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Posts Tagged ‘Living History Pioneer museums’

Making new friends at the The Great Platte River Road Archway Monument.

The American pioneers were people who possessed incredible courage, determination, and hope.  With all of our modern conveniences today, it is hard to understand how people lived from day to day without what we consider essential.  Our children, who have never known life without air conditioning, microwaves, cell phones, and computers, have an especially difficult time imagining a world without electricity, cars, and satellite TV.  On the first leg of the Year Long Adventure, we discovered several places which helped us to step back in time and really experience the pioneer world.

The Ingalls Homestead, childhood home of Laura Ingalls Wilder, in De Smet, ND and the Stuhr Museum of the Prairie Pioneer in Grand Island, Nebraska, are two wonderful places to help children visualize pioneer life.  Both offer very interactive programs which encourage participation by the whole family.  You can read about our visits here and here.

The Great Platte River Road Archway Monument in Kearney, Nebraska, was very informative and entertaining.  The entire museum is housed in a massive archway spanning Highway 80.  The tour takes you through life-sized scenes depicting different eras.

Joining the pioneers on the Oregon Trail

The audio tour highlights the importance of this route in Westward Expansion, starting with pioneers on the Oregon Trail and ending with the building of Interstate Highway 80 after WWII.  As expected, we learned about hardships faced by the pioneers, but we also discovered that this area of the country was key in the development of the Pony Express and the Transcontinental Railroad.   What Mom found most interesting was the development of the national tourism industry, fueled by the popularity of the Model T.  Coast to coast travel in those early days involved driving along dusty roads, most of which became impassable,  muddy messes in heavy rain.   Having driven along a few roads meeting that description on this trip, Mom has new appreciation for those early tourists.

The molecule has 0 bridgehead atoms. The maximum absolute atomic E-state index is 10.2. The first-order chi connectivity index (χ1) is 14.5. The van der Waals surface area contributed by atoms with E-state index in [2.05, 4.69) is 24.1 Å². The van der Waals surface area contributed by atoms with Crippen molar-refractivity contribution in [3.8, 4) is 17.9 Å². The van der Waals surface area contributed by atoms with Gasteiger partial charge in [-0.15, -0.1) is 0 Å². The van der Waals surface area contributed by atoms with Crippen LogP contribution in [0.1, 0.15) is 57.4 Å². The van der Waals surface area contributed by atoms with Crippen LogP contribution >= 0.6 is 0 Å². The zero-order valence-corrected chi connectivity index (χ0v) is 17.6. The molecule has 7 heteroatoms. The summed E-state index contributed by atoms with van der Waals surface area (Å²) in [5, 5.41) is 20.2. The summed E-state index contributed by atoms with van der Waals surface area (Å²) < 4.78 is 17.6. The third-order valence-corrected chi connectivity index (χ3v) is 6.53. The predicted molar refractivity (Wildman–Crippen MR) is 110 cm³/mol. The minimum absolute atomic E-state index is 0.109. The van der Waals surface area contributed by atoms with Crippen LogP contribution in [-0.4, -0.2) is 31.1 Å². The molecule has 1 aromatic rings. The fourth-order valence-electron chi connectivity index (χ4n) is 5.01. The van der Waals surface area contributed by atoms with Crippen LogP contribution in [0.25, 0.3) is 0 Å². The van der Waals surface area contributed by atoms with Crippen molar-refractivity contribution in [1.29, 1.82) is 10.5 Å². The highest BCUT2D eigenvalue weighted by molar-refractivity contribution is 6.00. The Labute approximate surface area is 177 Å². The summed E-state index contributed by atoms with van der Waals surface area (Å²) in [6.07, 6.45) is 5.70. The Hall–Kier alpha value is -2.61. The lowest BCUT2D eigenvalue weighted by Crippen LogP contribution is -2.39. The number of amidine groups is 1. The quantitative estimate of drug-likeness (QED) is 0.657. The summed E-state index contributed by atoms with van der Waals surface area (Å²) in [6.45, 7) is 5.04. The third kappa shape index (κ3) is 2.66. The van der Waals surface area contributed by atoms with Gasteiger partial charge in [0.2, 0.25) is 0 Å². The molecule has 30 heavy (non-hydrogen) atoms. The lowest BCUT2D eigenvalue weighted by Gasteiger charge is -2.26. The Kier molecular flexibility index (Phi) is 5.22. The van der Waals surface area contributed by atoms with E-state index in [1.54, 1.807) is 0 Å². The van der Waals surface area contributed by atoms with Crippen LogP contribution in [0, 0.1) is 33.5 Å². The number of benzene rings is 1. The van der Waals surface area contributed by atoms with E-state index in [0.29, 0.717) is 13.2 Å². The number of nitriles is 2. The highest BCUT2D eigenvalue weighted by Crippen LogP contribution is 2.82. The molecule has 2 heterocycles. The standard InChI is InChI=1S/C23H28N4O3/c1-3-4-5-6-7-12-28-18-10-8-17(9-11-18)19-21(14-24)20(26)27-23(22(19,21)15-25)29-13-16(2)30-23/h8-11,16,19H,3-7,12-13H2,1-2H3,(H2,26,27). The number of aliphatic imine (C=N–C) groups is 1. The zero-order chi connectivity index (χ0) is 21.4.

The audio tour brings the Oregon Trail to life

Our kids enjoyed the audio component of the tour.  They were entranced by the sound effects that made the still displays seem to come to life.  Hearing the people of the era tell their story was a nice break from reading traditional museum displays.  If necessary, you could hear a section again by just walking back to the beginning of the exhibit.  This is a very nice feature when you have wandering four year-old in your party.

After the tour, head outside and try your luck in the wooden “Trailblaze Maze”.  This is similar to the human maze in the Fort Worth Stockyards that was featured on the Amazing Race.  It was a great way to burn off some energy before getting back in the car for another long drive.

Which way do I go?

We highly recommend these Living History museums if you are interested in experiencing the life of the pioneer.

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Handmade rope and corncob dolls

In August, we visited the Homestead of Laura Ingalls Wilder.  The kids had such a good time, we let them write the blog!

Allison’s viewpoint (age 11):

We went to visit the homestead of Laura Ingalls Wilder in De Smet, South Dakota.   We saw the house her father built and added on to three times.  It was still very small, but nice.  Also there was a barn, covered wagon rides, a dugout (a house made of sod and “dug out” of a hill), a shanty, and a garage for the farm machinery. I liked this museum because it was hands-on and not “This is Laura’s stuff.  Don’t touch it.”  We twisted hay, held kittens, made corncob dolls, fed a colt, made rope, petted cows, and experienced an 1870 school session in a real schoolhouse.  We even got to drive the mules pulling the covered wagon, and it is harder than it looks. I was going down a hill and made extremely curvy tracks in the dust.  It was like making modern art!

Curving wagon tracks in the dust

That night we had our first family tent-experience.  There were SO MANY mosquitos!!!  Andrew, Audrey, and I chased prairie gophers and helped set up the tent.  We had s’mores and hot dogs for dinner.    Camping there was lots of fun!

Audrey’s view (age 8):